As Chamberlain lay watching the through the spiteful deluge from his cave shelter, a tall and painted Indian leaped on Devil’s Alter, fresh scalps dangling around his body and his eyes blazing with fierce require. He muttered a brief incantation and summoned the shadows around him. They came with torches that burned blue, and began to move around the rock singing some sort of harsh chant, until a sign was given, and a nude Indian girl, shrieking, and fighting, was dragged and flung viciously onto the rock.
The figures now rushed towards her brandishing sharpened weapons in their outstretched arms, and the terrified girl let out a shrill cry that the hunter said haunted him for the rest of his life. The “wizard”, (who I’m assuming is the prominent figure with the wings), raised an ax, as the rest of the group waited apprehensively for the oncoming carnalish blood bath. Lightning flashed and quickly illuminated the dark pocket of woods, and Chamberlain noticed the the girl’s face quickly fell on his. The look she gave him tore at his heartstrings. He gathered as much courage as he could, and decided to act. Grabbing his bible he traveled with, he ran towards the debauchery in self-righteous fashion, clutching it in front of him and hollering the name of his god. There was a crash of thunder. The light faded, the demons vanished and the hunter was left sopping wet in the middle of the woods in silence. When morning came, he had almost convinced himself that it was all a dream, until he realized his deer had vanished.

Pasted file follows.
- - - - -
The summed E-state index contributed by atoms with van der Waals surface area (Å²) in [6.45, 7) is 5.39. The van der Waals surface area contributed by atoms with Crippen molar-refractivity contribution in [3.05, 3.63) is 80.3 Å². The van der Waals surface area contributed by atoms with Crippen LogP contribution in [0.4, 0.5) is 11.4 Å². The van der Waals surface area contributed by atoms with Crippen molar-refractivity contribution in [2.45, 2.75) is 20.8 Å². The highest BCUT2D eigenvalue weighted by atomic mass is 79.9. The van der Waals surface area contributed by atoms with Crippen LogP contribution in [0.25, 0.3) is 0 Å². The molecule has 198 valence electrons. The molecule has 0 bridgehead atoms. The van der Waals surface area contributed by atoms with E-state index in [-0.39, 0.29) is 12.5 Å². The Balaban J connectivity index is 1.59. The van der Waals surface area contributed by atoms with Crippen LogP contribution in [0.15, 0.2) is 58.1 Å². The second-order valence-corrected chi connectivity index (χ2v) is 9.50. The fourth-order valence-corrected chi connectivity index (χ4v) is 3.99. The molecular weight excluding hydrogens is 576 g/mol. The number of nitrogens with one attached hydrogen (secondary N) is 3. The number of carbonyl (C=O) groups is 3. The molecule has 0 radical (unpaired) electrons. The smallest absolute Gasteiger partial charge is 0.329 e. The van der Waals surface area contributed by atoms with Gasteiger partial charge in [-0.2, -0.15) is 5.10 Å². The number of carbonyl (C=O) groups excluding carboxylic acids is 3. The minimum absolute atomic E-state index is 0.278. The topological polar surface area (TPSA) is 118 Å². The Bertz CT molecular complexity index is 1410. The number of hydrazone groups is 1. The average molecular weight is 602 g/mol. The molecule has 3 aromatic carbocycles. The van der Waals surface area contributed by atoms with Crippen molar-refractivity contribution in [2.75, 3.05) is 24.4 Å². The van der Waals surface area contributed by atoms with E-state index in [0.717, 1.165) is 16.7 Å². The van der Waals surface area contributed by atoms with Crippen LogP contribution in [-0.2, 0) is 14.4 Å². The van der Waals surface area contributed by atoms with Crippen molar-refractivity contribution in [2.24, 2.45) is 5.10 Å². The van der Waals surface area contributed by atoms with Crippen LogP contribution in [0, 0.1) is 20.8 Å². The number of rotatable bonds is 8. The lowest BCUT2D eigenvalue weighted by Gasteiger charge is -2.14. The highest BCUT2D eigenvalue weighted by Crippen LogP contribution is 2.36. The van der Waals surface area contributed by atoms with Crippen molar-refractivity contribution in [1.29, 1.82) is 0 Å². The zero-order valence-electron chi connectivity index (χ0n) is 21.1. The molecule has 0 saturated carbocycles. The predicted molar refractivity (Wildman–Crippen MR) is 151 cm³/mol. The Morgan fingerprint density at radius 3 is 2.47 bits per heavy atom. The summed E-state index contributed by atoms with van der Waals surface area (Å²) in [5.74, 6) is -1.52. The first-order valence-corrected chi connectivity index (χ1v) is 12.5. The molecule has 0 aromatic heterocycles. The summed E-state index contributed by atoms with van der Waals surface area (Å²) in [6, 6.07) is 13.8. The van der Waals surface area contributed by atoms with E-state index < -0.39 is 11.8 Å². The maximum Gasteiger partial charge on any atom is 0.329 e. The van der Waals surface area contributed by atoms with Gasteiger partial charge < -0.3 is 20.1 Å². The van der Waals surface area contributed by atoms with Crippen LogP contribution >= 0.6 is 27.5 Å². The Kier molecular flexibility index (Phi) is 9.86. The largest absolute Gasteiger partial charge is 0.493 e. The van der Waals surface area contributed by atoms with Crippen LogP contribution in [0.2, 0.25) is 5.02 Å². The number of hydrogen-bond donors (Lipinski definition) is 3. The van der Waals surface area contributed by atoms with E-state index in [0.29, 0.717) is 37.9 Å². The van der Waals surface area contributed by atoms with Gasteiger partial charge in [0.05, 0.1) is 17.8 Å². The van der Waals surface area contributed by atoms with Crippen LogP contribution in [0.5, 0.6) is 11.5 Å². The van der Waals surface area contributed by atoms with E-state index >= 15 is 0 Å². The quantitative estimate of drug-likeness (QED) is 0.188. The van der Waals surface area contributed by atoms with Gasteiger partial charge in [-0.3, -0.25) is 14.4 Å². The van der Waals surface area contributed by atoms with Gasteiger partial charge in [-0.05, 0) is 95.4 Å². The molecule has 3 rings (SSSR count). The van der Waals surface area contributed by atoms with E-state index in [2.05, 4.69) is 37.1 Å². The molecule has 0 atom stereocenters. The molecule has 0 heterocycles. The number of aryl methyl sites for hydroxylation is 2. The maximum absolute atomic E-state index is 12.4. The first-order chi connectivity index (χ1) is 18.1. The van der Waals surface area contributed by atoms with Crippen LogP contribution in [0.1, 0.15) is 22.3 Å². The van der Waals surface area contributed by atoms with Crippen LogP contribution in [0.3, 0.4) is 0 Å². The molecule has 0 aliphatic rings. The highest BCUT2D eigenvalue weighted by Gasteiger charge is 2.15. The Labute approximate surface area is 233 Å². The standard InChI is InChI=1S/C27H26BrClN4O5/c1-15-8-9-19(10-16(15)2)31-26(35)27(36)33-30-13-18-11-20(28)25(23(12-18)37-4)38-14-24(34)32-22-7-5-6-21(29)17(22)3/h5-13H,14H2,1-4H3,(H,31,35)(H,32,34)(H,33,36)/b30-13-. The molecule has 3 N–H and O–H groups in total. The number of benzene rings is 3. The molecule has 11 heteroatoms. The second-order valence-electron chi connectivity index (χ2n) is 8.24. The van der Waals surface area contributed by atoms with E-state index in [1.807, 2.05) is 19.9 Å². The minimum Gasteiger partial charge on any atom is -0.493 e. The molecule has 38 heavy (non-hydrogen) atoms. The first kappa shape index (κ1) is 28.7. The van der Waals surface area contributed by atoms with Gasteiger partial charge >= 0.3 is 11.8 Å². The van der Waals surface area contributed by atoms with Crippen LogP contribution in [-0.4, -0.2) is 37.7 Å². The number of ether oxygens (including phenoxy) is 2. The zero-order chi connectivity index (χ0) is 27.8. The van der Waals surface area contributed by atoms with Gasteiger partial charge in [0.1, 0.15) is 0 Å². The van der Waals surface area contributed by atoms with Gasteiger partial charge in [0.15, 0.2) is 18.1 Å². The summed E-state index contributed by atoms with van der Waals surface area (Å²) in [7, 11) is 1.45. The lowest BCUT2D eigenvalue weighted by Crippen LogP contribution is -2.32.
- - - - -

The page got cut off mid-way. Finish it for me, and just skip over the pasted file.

Though not much is really known about Chamberlain, it was apparently well documented at the time that he was “no lover of the Indian race,” which may explain more about the content or the intent of this fanciful legend than anything. In my humble opinion, this eyebrow furrowing story probably shouldn’t be taken as verbatim of a real event. Even as mythology or folklore, it lacks essentially what most of these tales are built on; meaning.